Elisabeth I. Heath, MD, FACP, discusses apalutamide, enzalutamide, and darolutamide, which have all been approved for use in nonmetastatic castration-resistant prostate cancer.
Elisabeth I. Heath, MD, FACP, associate center director of Translational Sciences, lead of the Genitourinary Oncology Multidisciplinary Team, medical director of the Infusion Center, and director of Prostate Cancer Research at Barbara Ann Karmanos Cancer Institute, and professor of oncology at Wayne State University School of Medicine, discusses apalutamide (Erleada), enzalutamide (Xtandi), and darolutamide (Nubeqa), which have all been approved for use in nonmetastatic castration-resistant prostate cancer (CRPC).
The National Comprehensive Cancer Network has recognized 3 medications for use in nonmetastatic CRPC: apalutamide, enzalutamide, and darolutamide, explains Heath. These agents are approved based on 3 similarly designed phase III studies. Apalutamide was explored in the SPARTAN study, enzalutamide in the PROSPER study, and darolutamide in the ARAMIS study.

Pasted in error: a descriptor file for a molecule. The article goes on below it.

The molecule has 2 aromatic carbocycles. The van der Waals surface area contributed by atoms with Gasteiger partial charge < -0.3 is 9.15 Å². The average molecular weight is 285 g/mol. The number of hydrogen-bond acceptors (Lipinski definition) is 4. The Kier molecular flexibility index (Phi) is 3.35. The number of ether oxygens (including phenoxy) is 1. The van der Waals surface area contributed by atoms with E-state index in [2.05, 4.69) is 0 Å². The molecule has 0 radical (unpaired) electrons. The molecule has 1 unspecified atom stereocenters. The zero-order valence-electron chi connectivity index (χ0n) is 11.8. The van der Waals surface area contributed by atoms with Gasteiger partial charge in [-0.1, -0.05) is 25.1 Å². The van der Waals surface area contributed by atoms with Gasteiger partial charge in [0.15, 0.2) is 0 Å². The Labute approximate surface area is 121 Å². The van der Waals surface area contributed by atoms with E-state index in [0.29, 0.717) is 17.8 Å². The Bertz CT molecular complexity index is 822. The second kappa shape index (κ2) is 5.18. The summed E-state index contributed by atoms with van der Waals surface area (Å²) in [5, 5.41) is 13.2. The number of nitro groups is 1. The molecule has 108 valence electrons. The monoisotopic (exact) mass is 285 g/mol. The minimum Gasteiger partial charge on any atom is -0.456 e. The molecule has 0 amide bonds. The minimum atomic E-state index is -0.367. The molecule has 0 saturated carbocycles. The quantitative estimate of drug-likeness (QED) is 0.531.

The SPARTAN, PROSPER, and ARAMIS studies enrolled at least 1400 to 1500 patients who received the antiandrogens or placebo plus androgen deprivation therapy (ADT) in a 2:1 randomized fashion, according to Heath. The patients enrolled on these trials were men who received standard imaging with a bone or CT scan, no evidence of cancer, and rising prostate-specific antigen, but at a doubling time of less than 10 months—making this patient population a more aggressive group, says Heath.
The trials’ primary objectives were metastasis-free survival and various secondary endpoints, including overall survival. The results from these trials demonstrated that men benefit from apalutamide, enzalutamide, or darolutamide when added to ADT over placebo/ADT, concludes Heath.